Community is one of the hot topics in conference design, particularly how to engage meeting participants in connecting and interacting with each other in an online community before, during, or after an event. Based on a few conference experiences this fall, here are five disconnects I've found with such efforts.
Automatically enrolling people and their profile
Yes, I am probably going to want to join an online community, but my identity belongs to me. I should get the choice about whether or not I want to be placed into a community and also allowed to manage what information gets shared. You wouldn't want someone automatically enrolling you in Facebook or LinkedIn, and your conference community should be no different.
Not allowing people to opt-out
Some folks may just window shop your community and the decide it's not right for them for whatever reasons. It should be easy for them to withdraw their identity and profile.
Assuming people want to engage the way you want them to
Every community design is going to have some initial parameters establish by its creators, but a true community lets people engage with each other on the terms they find valuable. If I can't customize searches for other members or in other ways personalize the experience, I probably won't want to stick around much.
Putting all relevant info behind a community firewall
In their haste to make all things "community," some conference organizers are sharing routine conference information only through community communication channels, disenfranchising participants who paid to attend, but have chosen not to engage.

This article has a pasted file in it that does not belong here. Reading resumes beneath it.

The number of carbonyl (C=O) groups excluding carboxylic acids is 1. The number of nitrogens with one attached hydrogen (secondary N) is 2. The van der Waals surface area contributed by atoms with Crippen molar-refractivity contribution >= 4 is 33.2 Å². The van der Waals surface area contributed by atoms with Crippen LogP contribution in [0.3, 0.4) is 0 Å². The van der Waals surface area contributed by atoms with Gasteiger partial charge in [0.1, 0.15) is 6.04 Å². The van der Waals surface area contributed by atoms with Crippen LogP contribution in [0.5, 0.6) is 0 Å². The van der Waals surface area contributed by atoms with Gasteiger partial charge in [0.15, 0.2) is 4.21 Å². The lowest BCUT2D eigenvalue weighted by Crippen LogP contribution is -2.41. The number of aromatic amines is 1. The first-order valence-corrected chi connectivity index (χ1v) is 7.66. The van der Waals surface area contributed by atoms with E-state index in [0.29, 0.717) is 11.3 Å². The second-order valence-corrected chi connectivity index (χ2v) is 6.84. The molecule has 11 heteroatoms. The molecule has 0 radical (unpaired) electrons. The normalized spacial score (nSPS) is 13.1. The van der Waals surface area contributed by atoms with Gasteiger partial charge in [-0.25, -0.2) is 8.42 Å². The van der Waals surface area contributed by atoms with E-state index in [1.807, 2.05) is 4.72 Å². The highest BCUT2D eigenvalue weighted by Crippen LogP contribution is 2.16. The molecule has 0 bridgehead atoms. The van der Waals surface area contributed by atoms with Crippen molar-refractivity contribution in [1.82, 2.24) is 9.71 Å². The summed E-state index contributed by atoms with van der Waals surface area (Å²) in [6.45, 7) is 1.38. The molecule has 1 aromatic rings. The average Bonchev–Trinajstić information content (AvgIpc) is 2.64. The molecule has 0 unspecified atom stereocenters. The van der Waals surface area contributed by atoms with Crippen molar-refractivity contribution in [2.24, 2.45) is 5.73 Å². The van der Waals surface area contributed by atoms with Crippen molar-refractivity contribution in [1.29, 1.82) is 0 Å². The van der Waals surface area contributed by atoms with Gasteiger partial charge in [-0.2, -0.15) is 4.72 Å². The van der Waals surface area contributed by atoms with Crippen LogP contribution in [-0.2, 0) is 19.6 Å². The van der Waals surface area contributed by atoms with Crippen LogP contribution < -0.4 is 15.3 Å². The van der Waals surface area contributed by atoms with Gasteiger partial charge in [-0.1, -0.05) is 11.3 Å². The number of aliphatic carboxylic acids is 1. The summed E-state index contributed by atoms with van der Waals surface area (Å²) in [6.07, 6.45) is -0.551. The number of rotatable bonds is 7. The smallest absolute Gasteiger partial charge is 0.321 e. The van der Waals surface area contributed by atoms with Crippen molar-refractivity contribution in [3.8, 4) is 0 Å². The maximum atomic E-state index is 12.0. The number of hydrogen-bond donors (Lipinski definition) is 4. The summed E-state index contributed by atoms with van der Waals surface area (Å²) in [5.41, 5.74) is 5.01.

Outsourcing all community management to a 3rd party
It's natural that an association might partner with a technology provider that specializes in community management, but ultimately the association has to own the community experience and how it is managed. If I am a member of the community I want to be able to easily contact someone from the organization with which I most identify, not just a tech provider.
The commitment to community is well-intentioned, but the experience often is better when it is of the community, by the community, and for the community. You can't push it top-down just because you want it to happen as the conference organizer. Attempting to do violates the very spirit of community itself.